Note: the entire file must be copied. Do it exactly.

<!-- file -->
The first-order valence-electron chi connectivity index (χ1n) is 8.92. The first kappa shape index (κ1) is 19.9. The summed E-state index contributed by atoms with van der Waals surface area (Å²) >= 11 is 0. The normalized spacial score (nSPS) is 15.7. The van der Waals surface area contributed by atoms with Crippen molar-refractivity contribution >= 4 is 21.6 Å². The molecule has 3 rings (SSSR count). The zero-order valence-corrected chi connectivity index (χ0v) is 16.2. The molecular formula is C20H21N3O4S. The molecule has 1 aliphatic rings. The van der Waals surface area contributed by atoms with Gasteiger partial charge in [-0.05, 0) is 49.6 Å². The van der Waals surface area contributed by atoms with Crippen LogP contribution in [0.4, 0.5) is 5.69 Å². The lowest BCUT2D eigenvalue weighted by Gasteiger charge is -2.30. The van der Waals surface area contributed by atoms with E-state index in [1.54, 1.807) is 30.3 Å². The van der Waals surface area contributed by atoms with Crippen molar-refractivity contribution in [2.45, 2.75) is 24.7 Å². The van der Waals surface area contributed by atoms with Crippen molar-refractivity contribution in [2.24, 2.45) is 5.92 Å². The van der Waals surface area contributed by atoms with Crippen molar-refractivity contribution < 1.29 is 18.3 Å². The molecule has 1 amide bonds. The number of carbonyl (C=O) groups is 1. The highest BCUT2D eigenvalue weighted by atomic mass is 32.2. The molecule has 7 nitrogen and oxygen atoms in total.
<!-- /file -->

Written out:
The first-order valence-electron chi connectivity index (χ1n) is 8.92. The first kappa shape index (κ1) is 19.9. The summed E-state index contributed by atoms with van der Waals surface area (Å²) >= 11 is 0. The normalized spacial score (nSPS) is 15.7. The van der Waals surface area contributed by atoms with Crippen molar-refractivity contribution >= 4 is 21.6 Å². The molecule has 3 rings (SSSR count). The zero-order valence-corrected chi connectivity index (χ0v) is 16.2. The molecular formula is C20H21N3O4S. The molecule has 1 aliphatic rings. The van der Waals surface area contributed by atoms with Gasteiger partial charge in [-0.05, 0) is 49.6 Å². The van der Waals surface area contributed by atoms with Crippen LogP contribution in [0.4, 0.5) is 5.69 Å². The lowest BCUT2D eigenvalue weighted by Gasteiger charge is -2.30. The van der Waals surface area contributed by atoms with E-state index in [1.54, 1.807) is 30.3 Å². The van der Waals surface area contributed by atoms with Crippen molar-refractivity contribution in [2.45, 2.75) is 24.7 Å². The van der Waals surface area contributed by atoms with Crippen molar-refractivity contribution in [2.24, 2.45) is 5.92 Å². The van der Waals surface area contributed by atoms with Crippen molar-refractivity contribution < 1.29 is 18.3 Å². The molecule has 1 amide bonds. The number of carbonyl (C=O) groups is 1. The highest BCUT2D eigenvalue weighted by atomic mass is 32.2. The molecule has 7 nitrogen and oxygen atoms in total.